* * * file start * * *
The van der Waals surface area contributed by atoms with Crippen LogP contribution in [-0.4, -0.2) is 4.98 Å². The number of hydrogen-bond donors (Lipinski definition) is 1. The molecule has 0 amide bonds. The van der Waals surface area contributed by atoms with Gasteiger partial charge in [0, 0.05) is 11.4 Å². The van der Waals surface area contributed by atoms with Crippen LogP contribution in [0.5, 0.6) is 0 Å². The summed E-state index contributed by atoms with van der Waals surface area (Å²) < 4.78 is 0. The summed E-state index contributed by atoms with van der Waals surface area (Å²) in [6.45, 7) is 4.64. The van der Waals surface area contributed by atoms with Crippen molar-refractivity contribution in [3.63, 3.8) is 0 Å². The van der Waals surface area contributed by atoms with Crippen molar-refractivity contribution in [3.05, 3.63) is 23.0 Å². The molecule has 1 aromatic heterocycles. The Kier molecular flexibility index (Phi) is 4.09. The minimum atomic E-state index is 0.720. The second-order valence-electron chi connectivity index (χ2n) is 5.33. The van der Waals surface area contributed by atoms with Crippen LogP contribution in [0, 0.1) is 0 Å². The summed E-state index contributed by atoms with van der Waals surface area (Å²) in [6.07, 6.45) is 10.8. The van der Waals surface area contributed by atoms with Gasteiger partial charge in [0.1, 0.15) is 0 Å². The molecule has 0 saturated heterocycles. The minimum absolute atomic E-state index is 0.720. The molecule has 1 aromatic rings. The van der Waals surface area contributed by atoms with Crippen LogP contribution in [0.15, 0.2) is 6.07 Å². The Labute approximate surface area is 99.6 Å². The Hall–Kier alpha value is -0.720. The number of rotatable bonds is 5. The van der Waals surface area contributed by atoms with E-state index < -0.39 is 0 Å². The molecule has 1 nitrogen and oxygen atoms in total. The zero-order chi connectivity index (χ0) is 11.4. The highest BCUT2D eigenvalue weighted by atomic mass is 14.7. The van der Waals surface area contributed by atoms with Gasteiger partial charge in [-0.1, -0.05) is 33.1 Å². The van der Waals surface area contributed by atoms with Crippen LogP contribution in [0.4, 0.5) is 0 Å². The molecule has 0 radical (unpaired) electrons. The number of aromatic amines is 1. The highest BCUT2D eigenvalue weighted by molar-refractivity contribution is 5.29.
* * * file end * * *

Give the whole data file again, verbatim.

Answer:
The van der Waals surface area contributed by atoms with Crippen LogP contribution in [-0.4, -0.2) is 4.98 Å². The number of hydrogen-bond donors (Lipinski definition) is 1. The molecule has 0 amide bonds. The van der Waals surface area contributed by atoms with Gasteiger partial charge in [0, 0.05) is 11.4 Å². The van der Waals surface area contributed by atoms with Crippen LogP contribution in [0.5, 0.6) is 0 Å². The summed E-state index contributed by atoms with van der Waals surface area (Å²) < 4.78 is 0. The summed E-state index contributed by atoms with van der Waals surface area (Å²) in [6.45, 7) is 4.64. The van der Waals surface area contributed by atoms with Crippen molar-refractivity contribution in [3.63, 3.8) is 0 Å². The van der Waals surface area contributed by atoms with Crippen molar-refractivity contribution in [3.05, 3.63) is 23.0 Å². The molecule has 1 aromatic heterocycles. The Kier molecular flexibility index (Phi) is 4.09. The minimum atomic E-state index is 0.720. The second-order valence-electron chi connectivity index (χ2n) is 5.33. The van der Waals surface area contributed by atoms with Crippen LogP contribution in [0, 0.1) is 0 Å². The summed E-state index contributed by atoms with van der Waals surface area (Å²) in [6.07, 6.45) is 10.8. The van der Waals surface area contributed by atoms with Gasteiger partial charge in [0.1, 0.15) is 0 Å². The molecule has 0 saturated heterocycles. The minimum absolute atomic E-state index is 0.720. The molecule has 1 aromatic rings. The van der Waals surface area contributed by atoms with Crippen LogP contribution in [0.15, 0.2) is 6.07 Å². The Labute approximate surface area is 99.6 Å². The Hall–Kier alpha value is -0.720. The number of rotatable bonds is 5. The van der Waals surface area contributed by atoms with E-state index < -0.39 is 0 Å². The molecule has 1 nitrogen and oxygen atoms in total. The zero-order chi connectivity index (χ0) is 11.4. The highest BCUT2D eigenvalue weighted by atomic mass is 14.7. The van der Waals surface area contributed by atoms with Gasteiger partial charge in [-0.1, -0.05) is 33.1 Å². The van der Waals surface area contributed by atoms with Crippen LogP contribution in [0.4, 0.5) is 0 Å². The molecule has 0 radical (unpaired) electrons. The number of aromatic amines is 1. The highest BCUT2D eigenvalue weighted by molar-refractivity contribution is 5.29.